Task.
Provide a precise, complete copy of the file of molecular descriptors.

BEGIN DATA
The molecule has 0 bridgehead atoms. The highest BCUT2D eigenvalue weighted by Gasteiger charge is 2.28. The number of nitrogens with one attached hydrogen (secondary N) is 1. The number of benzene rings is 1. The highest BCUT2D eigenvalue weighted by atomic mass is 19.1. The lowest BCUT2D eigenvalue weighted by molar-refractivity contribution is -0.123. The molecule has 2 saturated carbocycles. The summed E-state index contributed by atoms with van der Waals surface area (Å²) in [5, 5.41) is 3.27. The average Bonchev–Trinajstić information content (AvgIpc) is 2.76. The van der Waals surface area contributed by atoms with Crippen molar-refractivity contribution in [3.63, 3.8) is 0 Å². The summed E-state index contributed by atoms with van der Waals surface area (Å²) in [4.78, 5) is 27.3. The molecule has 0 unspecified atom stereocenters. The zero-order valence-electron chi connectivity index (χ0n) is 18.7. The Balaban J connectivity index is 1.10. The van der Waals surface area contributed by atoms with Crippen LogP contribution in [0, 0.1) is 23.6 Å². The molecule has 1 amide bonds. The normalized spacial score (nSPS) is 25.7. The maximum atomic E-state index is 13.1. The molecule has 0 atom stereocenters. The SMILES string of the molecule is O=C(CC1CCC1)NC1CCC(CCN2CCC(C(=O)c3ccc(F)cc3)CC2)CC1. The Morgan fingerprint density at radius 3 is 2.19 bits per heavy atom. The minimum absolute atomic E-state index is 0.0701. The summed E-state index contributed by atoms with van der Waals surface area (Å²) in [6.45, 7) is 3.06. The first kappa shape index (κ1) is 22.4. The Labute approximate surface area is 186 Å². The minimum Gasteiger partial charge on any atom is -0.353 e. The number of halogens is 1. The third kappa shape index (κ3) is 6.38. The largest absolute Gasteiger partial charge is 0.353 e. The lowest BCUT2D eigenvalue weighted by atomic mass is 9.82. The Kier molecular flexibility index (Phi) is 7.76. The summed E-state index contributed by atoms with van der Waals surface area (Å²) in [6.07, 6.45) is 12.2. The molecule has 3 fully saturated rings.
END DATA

The molecule has 0 bridgehead atoms. The highest BCUT2D eigenvalue weighted by Gasteiger charge is 2.28. The number of nitrogens with one attached hydrogen (secondary N) is 1. The number of benzene rings is 1. The highest BCUT2D eigenvalue weighted by atomic mass is 19.1. The lowest BCUT2D eigenvalue weighted by molar-refractivity contribution is -0.123. The molecule has 2 saturated carbocycles. The summed E-state index contributed by atoms with van der Waals surface area (Å²) in [5, 5.41) is 3.27. The average Bonchev–Trinajstić information content (AvgIpc) is 2.76. The van der Waals surface area contributed by atoms with Crippen molar-refractivity contribution in [3.63, 3.8) is 0 Å². The summed E-state index contributed by atoms with van der Waals surface area (Å²) in [4.78, 5) is 27.3. The molecule has 0 unspecified atom stereocenters. The zero-order valence-electron chi connectivity index (χ0n) is 18.7. The Balaban J connectivity index is 1.10. The van der Waals surface area contributed by atoms with Crippen LogP contribution in [0, 0.1) is 23.6 Å². The molecule has 1 amide bonds. The normalized spacial score (nSPS) is 25.7. The maximum atomic E-state index is 13.1. The molecule has 0 atom stereocenters. The SMILES string of the molecule is O=C(CC1CCC1)NC1CCC(CCN2CCC(C(=O)c3ccc(F)cc3)CC2)CC1. The Morgan fingerprint density at radius 3 is 2.19 bits per heavy atom. The minimum absolute atomic E-state index is 0.0701. The summed E-state index contributed by atoms with van der Waals surface area (Å²) in [6.45, 7) is 3.06. The first kappa shape index (κ1) is 22.4. The Labute approximate surface area is 186 Å². The minimum Gasteiger partial charge on any atom is -0.353 e. The number of halogens is 1. The third kappa shape index (κ3) is 6.38. The largest absolute Gasteiger partial charge is 0.353 e. The lowest BCUT2D eigenvalue weighted by atomic mass is 9.82. The Kier molecular flexibility index (Phi) is 7.76. The summed E-state index contributed by atoms with van der Waals surface area (Å²) in [6.07, 6.45) is 12.2. The molecule has 3 fully saturated rings.